Today we’ll take a closer look at Stalprodukt S.A. (WSE:STP) from a dividend investor’s perspective. Owning a strong business and reinvesting the dividends is widely seen as an attractive way of growing your wealth. If you are hoping to live on your dividends, it’s important to be more stringent with your investments than the average punter. Regular readers know we like to apply the same approach to each dividend stock, and we hope you’ll find our analysis useful.
A slim 2.5% yield is hard to get excited about, but the long payment history is respectable. At the right price, or with strong growth opportunities, Stalprodukt could have potential. Some simple research can reduce the risk of buying Stalprodukt for its dividend – read on to learn more.
Dividends are usually paid out of company earnings. If a company is paying more than it earns, then the dividend might become unsustainable – hardly an ideal situation. As a result, we should always investigate whether a company can afford its dividend, measured as a percentage of a company’s net income after tax. Looking at the data, we can see that 13% of Stalprodukt’s profits were paid out as dividends in the last 12 months. With a low payout ratio, it looks like the dividend is comprehensively covered by earnings.
Another important check we do is to see if the free cash flow generated is sufficient to pay the dividend. Unfortunately, while Stalprodukt pays a dividend, it also reported negative free cash flow last year. While there may be a good reason for this, it’s not ideal from a dividend perspective.
From the perspective of an income investor who wants to earn dividends for many years, there is not much point buying a stock if its dividend is regularly cut or is not reliable. Stalprodukt has been paying dividends for a long time, but for the purpose of this analysis, we only examine the past 10 years of payments. This dividend has been unstable, which we define as having fallen by at least 20% one or more times over this time. During the past ten-year period, the first annual payment was zł12.00 in 2009, compared to zł5.00 last year. The dividend has shrunk at around 8.4% a year during that period. Stalprodukt’s dividend hasn’t shrunk linearly at 8.4% per annum, but the CAGR is a useful estimate of the historical rate of change.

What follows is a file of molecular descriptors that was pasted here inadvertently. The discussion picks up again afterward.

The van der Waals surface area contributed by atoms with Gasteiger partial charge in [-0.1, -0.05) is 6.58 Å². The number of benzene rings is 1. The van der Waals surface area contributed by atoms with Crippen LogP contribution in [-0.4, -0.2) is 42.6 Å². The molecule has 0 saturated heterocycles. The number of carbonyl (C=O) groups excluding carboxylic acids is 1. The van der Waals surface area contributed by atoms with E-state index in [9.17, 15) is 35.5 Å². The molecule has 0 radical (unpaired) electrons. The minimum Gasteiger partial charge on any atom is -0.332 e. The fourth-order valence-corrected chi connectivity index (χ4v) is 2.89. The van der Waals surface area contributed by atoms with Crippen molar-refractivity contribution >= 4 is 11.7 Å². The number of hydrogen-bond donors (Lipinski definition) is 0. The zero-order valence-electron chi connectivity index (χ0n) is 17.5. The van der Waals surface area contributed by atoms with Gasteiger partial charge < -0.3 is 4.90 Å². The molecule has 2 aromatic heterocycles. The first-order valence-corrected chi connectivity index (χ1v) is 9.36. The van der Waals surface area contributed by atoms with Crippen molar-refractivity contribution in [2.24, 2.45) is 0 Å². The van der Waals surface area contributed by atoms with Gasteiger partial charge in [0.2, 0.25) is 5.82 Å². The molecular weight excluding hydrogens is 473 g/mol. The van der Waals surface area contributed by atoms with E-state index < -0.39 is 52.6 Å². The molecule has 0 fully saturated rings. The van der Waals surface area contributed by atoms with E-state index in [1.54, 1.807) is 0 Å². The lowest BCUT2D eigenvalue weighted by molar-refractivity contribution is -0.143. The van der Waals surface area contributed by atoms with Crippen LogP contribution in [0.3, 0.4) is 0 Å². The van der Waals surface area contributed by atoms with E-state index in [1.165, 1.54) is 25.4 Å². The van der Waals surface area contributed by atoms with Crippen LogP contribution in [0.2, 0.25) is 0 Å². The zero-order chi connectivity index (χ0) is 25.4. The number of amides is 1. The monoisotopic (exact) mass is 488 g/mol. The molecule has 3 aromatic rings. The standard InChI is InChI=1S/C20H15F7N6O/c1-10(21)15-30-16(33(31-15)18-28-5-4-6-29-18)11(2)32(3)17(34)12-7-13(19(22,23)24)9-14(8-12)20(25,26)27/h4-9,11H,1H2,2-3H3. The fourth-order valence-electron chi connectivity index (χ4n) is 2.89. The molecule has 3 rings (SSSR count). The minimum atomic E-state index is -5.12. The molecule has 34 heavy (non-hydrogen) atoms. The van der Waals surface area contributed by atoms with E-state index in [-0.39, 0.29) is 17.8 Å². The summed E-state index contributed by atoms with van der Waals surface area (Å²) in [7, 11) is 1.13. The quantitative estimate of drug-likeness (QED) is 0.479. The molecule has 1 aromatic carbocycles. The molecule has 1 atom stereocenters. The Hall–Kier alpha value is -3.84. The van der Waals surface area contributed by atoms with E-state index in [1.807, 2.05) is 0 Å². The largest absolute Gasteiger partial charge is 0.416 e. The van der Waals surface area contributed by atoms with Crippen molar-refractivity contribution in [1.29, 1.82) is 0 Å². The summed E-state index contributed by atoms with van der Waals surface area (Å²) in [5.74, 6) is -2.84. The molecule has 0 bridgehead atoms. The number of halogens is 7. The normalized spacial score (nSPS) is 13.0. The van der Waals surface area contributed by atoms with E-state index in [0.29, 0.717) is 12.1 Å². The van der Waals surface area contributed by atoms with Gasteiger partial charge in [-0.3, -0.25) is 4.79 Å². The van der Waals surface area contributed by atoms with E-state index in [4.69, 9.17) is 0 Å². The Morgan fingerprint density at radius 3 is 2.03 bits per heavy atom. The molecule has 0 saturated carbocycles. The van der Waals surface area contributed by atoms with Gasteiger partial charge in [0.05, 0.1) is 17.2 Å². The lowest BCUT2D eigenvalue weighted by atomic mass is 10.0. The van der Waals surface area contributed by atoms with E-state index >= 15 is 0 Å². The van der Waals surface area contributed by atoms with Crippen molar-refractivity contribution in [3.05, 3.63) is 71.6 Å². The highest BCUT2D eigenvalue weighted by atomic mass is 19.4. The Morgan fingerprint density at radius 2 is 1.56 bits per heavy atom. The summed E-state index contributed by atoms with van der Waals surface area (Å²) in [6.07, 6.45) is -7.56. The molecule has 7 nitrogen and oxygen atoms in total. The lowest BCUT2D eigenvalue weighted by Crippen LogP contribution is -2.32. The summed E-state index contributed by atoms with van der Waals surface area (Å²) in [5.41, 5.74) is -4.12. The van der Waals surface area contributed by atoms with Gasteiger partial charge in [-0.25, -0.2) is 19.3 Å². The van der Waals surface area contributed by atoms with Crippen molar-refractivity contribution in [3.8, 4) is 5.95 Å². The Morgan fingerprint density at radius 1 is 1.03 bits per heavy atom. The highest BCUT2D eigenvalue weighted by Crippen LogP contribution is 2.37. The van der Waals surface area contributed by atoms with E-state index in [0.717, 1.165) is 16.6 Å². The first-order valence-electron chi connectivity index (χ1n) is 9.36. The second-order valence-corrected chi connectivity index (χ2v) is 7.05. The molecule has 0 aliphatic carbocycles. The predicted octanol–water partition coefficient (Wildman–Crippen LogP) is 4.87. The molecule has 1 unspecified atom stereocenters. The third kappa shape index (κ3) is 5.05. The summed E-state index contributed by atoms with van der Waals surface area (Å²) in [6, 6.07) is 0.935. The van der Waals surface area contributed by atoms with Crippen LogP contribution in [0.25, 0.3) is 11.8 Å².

A shrinking dividend over a ten-year period is not ideal, and we’d be concerned about investing in a dividend stock that lacks a solid record of growing dividends per share.
Dividend Growth Potential
Given that dividend payments have been shrinking like a glacier in a warming world, we need to check if there are some bright spots on the horizon. Strong earnings per share (EPS) growth might encourage our interest in the company despite fluctuating dividends, which is why it’s great to see Stalprodukt has grown its earnings per share at 28% per annum over the past five years. The company is only paying out a fraction of its earnings as dividends, and in the past been able to use the retained earnings to grow its profits rapidly – an ideal combination.
When we look at a dividend stock, we need to form a judgement on whether the dividend will grow, if the company is able to maintain it in a wide range of economic circumstances, and if the dividend payout is sustainable. Stalprodukt has a low payout ratio, which we like, although it paid out virtually all of its generated cash. Second, earnings per share have been essentially flat, and its history of dividend payments is chequered – having cut its dividend at least once in the past. Ultimately, Stalprodukt comes up short on our dividend analysis. It’s not that we think it is a bad company – just that there are likely more appealing dividend prospects out there on this analysis.
Companies that are growing earnings tend to be the best dividend stocks over the long term. See what the 3 analysts we track are forecasting for Stalprodukt for free with public analyst estimates for the company.
Looking for more high-yielding dividend ideas? Try our curated list of dividend stocks with a yield above 3%.
We aim to bring you long-term focused research analysis driven by fundamental data. Note that our analysis may not factor in the latest price-sensitive company announcements or qualitative material.
If you spot an error that warrants correction, please contact the editor at firstname.lastname@example.org. This article by Simply Wall St is general in nature. It does not constitute a recommendation to buy or sell any stock, and does not take account of your objectives, or your financial situation. Simply Wall St has no position in the stocks mentioned. Thank you for reading.